Press Releases > ACMT Addresses Use of Chelation for Metal Toxicity - January 26, 2012

ACMT Addresses Use of Chelation for Metal Toxicity - January 26, 2012

posted on 6:23 AM, June 24, 2014
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The American College of Medical Toxicology Addresses Use of Chelation for Metal Toxicity
ACMT, an organization of physicians specializing in the diagnosis and treatment of poisoned 
patients, recognizes a national trend toward use of chelation for a vast array of disorders and 
physical complaints. leading clinicians and scientists will meet at the CDC in Atlanta on Feb 29, 
2012 to discuss the appropriate use of chelation therapy.
Atlanta, Georgia (PRWEB) January 26, 2012 -- Medical toxicologists, who specialize in the diagnosis 
and management of human poisoning, have noted a growing trend toward inappropriate diagnosis and 
treatment of metal toxicity. An upcoming scientific conference will examine the evidence for use of 
chelation therapy, addressing accepted uses for treatment of acute and chronic metal poisoning and 
off-label uses to treat disorders such as autism and vascular disease. For more information about 
the American College of Medical Toxicology and the conference, Use & Misuse of Metal Chelation 
Therapy, visit:>
Chelators are medications used to assist in the removal of metals from the body. Chelators- which 
include DMPS, DMSA, and EDTA-can be helpful in the treatment of persons who experience a large 
exposure to a metal that may result in illness. The diagnosis of "metal poisoning" is frequently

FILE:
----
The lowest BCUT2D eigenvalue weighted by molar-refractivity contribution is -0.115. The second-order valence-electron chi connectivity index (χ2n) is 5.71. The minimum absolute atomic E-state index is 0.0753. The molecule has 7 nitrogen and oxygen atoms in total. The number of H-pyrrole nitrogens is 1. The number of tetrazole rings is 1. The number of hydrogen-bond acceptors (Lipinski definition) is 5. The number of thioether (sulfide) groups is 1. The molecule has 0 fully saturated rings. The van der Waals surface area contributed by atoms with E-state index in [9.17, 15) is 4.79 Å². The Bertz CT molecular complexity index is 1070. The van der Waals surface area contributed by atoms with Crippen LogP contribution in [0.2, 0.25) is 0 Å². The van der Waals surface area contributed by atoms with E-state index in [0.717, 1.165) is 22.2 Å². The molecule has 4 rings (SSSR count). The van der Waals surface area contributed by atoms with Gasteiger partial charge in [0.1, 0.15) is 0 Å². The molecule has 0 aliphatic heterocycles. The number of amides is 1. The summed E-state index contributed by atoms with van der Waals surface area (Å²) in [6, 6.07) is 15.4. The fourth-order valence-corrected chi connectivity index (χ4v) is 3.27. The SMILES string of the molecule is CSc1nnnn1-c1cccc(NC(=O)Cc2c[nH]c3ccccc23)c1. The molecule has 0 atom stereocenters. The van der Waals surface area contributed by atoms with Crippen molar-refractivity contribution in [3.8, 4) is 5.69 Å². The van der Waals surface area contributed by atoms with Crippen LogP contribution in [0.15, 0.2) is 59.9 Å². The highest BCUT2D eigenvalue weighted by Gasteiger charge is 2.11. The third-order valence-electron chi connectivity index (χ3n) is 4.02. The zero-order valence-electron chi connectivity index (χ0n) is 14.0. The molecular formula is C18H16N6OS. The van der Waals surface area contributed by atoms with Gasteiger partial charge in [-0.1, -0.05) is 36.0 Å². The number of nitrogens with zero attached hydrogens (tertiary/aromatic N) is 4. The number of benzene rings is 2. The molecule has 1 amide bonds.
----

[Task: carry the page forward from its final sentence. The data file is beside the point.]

made without specific symptoms or on the basis of incorrectly performed or interpreted laboratory 
testing. Long courses of chelation are then prescribed, resulting in high cost to patients and the 
potential for serious side effects as a result of the treatment.
The diagnosis of metal poisoning is complex. Not all potentially toxic metals are problematic at 
even moderately elevated concentrations in blood, urine, or other tissue. Everyone is exposed daily 
to metals in the environment, but typical low level exposures to most metals (including arsenic and 
mercury) are not dangerous.The simple detection of a metal in the body at concentrations outside of 
a reference range provided by a laboratory is not adequate to diagnose poisoning. Because many of 
the signs and symptoms associated with metal poisoning are vague and nonspecific, many patients 
attribute their illness to metal poisoning and undergo potentially dangerous and expensive 
treatment that has little to no chance of success.
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Contact Information
Anne-Michelle Ruha, MD
American College of Medical Toxicology>